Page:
- “The decline in house prices could accelerate if markets reassess the risks of inflation and tightening of financial conditions more than expected,” the International Monetary Fund said.
- Data from the European statistical office, Eurostat, showed house prices falling for the first time since 2015.
- The European Central Bank is due to meet next week, and one of its members recently suggested that a 50 basis point hike is off the table.
A pedestrian checks advertisements for residential properties for sale in Stockholm, Sweden.
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Stockholm, Sweden – The International Monetary Fund on Friday warned of “disorderly” house price corrections in Europe, at a time when the region is struggling to bring down inflation.
In its latest Regional Economic Outlook for Europe, the International Monetary Fund said that a downward correction is already underway in some European housing markets, but that the decline could accelerate as central banks raise interest rates further.
“Disorderly corrections in real estate markets could occur even if broader financial distress is avoided. The housing market correction is already underway in some European countries, for example, in the Czech Republic, Denmark, as well as in Sweden where house prices fell more than 6% in 2022″.
“The decline in house prices could accelerate if markets re-price the risks of inflation and tightening of financial conditions more than expected. The decline in prices will have negative effects on household balance sheets and banks,” the International Monetary Fund added.
Mortgage payments may also rise, as central banks increase interest rates in an effort to reduce inflation levels. Thus, mortgage holders may have less income to spend and, in some cases, may reach a point where they are unable to repay their loans. Banks may also struggle in an environment where payments are not being made.
“Empirical models linking house prices to their underlying drivers suggest an overvaluation of between 15 and 20% in most European countries. So, with mortgage rates still rising and real incomes falling due to inflation, house prices have recently fallen in many markets,” he said. box.
Data from the European statistical office Eurostat showed Home prices are going down For the first time since 2015. Across the European Union, house prices fell by 1.5% in the fourth quarter of 2022 compared to the previous three-month period.
Alfred Kammer, director of the IMF’s European department, told CNBC in Sweden.
At the same time, estimates point to more challenges with inflation. The International Monetary Fund expects core inflation to be 5.3% in the eurozone this year and 2.9% next year – above the European Central Bank’s target of 2%.
“The ECB needs to raise interest rates relatively early and needs to maintain them until at least mid-2024. We expect to return to the 2% inflation target through 2025,” Kammer told CNBC.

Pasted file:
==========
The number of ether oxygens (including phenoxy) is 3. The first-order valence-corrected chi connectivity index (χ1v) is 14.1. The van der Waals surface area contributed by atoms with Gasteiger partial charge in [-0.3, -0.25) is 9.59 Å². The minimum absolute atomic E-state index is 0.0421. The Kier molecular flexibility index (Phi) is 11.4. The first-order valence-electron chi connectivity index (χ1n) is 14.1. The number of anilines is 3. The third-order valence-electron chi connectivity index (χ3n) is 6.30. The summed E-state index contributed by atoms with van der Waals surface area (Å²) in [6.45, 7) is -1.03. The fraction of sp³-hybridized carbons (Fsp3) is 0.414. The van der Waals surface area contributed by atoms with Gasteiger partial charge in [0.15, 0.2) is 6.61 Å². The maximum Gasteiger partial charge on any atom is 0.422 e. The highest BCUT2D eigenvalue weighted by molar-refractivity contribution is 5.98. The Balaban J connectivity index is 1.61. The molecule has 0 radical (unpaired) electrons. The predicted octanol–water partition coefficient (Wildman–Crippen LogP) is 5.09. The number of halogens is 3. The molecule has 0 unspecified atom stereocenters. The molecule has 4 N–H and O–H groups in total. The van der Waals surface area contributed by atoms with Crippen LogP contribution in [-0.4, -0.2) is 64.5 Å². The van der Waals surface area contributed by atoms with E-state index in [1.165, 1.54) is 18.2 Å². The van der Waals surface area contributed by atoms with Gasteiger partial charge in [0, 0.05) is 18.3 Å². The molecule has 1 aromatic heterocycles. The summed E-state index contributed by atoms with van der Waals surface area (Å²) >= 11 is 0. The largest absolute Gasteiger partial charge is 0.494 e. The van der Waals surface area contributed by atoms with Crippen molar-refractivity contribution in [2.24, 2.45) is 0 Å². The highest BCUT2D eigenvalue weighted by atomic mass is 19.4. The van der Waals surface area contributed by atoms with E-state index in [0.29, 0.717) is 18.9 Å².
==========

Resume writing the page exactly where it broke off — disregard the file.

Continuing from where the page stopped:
The European Central Bank is due to meet next week, and one of its members recently suggested that an increase of 50 basis points is not on the table. The central bank embarked on a hiking trail in July 2022, when it raised its key rate from -0.5% to 0. The ECB’s key rate is currently at 3%.
The latest eurozone inflation figures showed the core rate dropping to 6.9% in March from 8.5% in February. Core inflation, which excludes energy and food costs, showed a slight increase over the same period.
“More tightening is needed, and when the final interest rate is reached, that final rate has to be maintained for a longer period, because core inflation (…) is high, and it is very persistent. And there is nothing worse than pausing the fight against inflation.” The effort too soon, or giving it up too soon because if you need to do it again, the costs to the economy are much greater.”
In Sweden, where house prices fell significantly last year, inflation expectations also suggest that the central bank has more room to go in terms of higher rates. The headline inflation rate is expected to be 6.8% this year and 2.3% next year, according to the latest International Monetary Fund figures.
The picture is also similar in the UK where headline inflation is expected to reach 6.8% this year and 3% in 2023.
Amid these expectations, the International Monetary Fund suggested that central banks have no choice but to proceed with raising interest rates.
“High core inflation, which is likely to be more persistent than expected, warrants a tightening of monetary policy until core inflation is unequivocally on the path back to the central bank’s inflation targets,” the fund said.
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